I seriously doubt theres a more diverse water body in Florida than the St. Johns River at Jacksonville. One would have to include the maze of shallow and deep spartina grass and oyster-lined tidal creeks in the Hannah Mills and Sisters Creek area, to the main ship channel from the Mayport Jetties to below Buckman Bridge. Also the shallow, oyster-laden flats around Mill Cove, the array of docks, and the Intra-coastal Waterway from Chicopit Bay to the Atlantic Boulevard Bridge. Thats just about any inshore angling situation one could find.
Its an interesting area to fish, and for those chasing big trout, it can be a very rewarding one.There are a number of noted areas along the intra costal Waterway and the St. Johns River in metropolitan Jacksonville that can provide outstanding redfish habitat. Beginning in the north on the ICW, Big and Little Talbot islands are surrounded by a labyrinth of creeks, marshes and shell beds. Between these islands, both of which are state parks, lie Simpson and Myrtle Creeks. These small streams often hold pods of reds at anytime of the year. The same is true of Sawpit Creek, near the northern end of Big Talbot Island. On a fishing ide, check out the mouth of any small feeder that has shell beds where it joins Sawpit.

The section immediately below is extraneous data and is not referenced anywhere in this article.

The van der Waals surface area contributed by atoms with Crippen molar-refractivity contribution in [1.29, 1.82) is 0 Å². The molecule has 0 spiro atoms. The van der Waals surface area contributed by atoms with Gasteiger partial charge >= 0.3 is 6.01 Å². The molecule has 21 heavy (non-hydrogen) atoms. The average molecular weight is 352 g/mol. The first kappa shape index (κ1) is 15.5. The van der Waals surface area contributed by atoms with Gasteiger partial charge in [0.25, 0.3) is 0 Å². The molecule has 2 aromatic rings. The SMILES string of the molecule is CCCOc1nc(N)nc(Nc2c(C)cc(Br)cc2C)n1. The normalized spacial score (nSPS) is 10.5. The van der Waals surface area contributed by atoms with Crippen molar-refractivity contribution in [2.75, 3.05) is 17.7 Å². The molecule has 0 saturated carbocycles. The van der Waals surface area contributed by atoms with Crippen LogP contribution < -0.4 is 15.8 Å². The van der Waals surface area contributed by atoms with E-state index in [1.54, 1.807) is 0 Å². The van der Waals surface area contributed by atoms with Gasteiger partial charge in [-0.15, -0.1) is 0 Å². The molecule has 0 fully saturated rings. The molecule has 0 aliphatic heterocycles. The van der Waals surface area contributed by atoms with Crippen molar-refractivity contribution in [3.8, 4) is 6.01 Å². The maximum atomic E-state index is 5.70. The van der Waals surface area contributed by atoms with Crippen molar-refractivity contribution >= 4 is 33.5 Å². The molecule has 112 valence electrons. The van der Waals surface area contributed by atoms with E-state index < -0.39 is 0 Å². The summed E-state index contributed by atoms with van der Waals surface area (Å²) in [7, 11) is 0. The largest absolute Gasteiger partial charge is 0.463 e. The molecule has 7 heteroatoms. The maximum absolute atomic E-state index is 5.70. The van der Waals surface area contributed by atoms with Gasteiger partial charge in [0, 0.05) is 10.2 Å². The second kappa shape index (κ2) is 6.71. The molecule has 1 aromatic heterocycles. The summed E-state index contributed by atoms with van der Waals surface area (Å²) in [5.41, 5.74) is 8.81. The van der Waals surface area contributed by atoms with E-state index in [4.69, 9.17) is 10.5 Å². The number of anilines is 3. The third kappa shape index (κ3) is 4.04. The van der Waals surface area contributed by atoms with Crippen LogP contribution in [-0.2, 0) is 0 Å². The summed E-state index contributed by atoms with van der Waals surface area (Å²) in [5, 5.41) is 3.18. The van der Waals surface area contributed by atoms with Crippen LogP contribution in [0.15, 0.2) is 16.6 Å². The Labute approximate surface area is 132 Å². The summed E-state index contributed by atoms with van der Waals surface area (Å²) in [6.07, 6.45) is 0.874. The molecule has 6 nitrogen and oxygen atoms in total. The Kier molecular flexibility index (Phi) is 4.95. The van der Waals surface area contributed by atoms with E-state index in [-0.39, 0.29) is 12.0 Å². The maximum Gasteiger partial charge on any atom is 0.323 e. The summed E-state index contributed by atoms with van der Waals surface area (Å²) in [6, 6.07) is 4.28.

As the ICW nears the mouth of the St. Johns River, to the east of the waterway lies the Fort George River. From the inlet at the south end of Little Talbot Island, concentrate on the river's northwest shore as you move inland. On the west of the ICW lies the Sisters Creek area. Arguably the best red-fish habitat in this region, its marsh grass edges and oyster bars teem with reds.
To the south of the mouth of the St. John's, Chicopit Bay forms a crescent running parallel to the river where the ICW continues south. This is another region noted for producing reds. Again, look for the shell beds and target them on rising tides.